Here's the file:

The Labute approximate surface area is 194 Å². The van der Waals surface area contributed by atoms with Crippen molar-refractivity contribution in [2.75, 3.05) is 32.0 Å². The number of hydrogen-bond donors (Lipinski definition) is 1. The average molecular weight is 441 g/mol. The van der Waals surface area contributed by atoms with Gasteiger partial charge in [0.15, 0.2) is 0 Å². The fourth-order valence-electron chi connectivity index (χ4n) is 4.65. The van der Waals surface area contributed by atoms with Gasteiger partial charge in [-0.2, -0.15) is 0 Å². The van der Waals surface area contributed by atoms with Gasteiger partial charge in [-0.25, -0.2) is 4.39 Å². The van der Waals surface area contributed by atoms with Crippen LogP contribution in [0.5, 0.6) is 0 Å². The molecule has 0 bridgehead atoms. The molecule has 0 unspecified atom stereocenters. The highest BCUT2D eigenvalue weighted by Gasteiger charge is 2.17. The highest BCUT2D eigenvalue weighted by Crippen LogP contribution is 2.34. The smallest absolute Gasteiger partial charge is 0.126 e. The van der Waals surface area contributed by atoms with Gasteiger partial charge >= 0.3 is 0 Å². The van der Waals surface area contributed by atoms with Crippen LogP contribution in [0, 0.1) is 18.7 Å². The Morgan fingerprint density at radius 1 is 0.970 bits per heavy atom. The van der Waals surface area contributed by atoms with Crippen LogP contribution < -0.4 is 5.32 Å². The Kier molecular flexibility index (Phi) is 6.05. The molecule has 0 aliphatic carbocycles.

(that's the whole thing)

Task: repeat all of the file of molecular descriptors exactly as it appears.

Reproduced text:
The Labute approximate surface area is 194 Å². The van der Waals surface area contributed by atoms with Crippen molar-refractivity contribution in [2.75, 3.05) is 32.0 Å². The number of hydrogen-bond donors (Lipinski definition) is 1. The average molecular weight is 441 g/mol. The van der Waals surface area contributed by atoms with Gasteiger partial charge in [0.15, 0.2) is 0 Å². The fourth-order valence-electron chi connectivity index (χ4n) is 4.65. The van der Waals surface area contributed by atoms with Gasteiger partial charge in [-0.2, -0.15) is 0 Å². The van der Waals surface area contributed by atoms with Gasteiger partial charge in [-0.25, -0.2) is 4.39 Å². The van der Waals surface area contributed by atoms with Crippen LogP contribution in [0.5, 0.6) is 0 Å². The molecule has 0 bridgehead atoms. The molecule has 0 unspecified atom stereocenters. The highest BCUT2D eigenvalue weighted by Gasteiger charge is 2.17. The highest BCUT2D eigenvalue weighted by Crippen LogP contribution is 2.34. The smallest absolute Gasteiger partial charge is 0.126 e. The van der Waals surface area contributed by atoms with Gasteiger partial charge >= 0.3 is 0 Å². The van der Waals surface area contributed by atoms with Crippen LogP contribution in [0, 0.1) is 18.7 Å². The Morgan fingerprint density at radius 1 is 0.970 bits per heavy atom. The van der Waals surface area contributed by atoms with Crippen LogP contribution < -0.4 is 5.32 Å². The Kier molecular flexibility index (Phi) is 6.05. The molecule has 0 aliphatic carbocycles.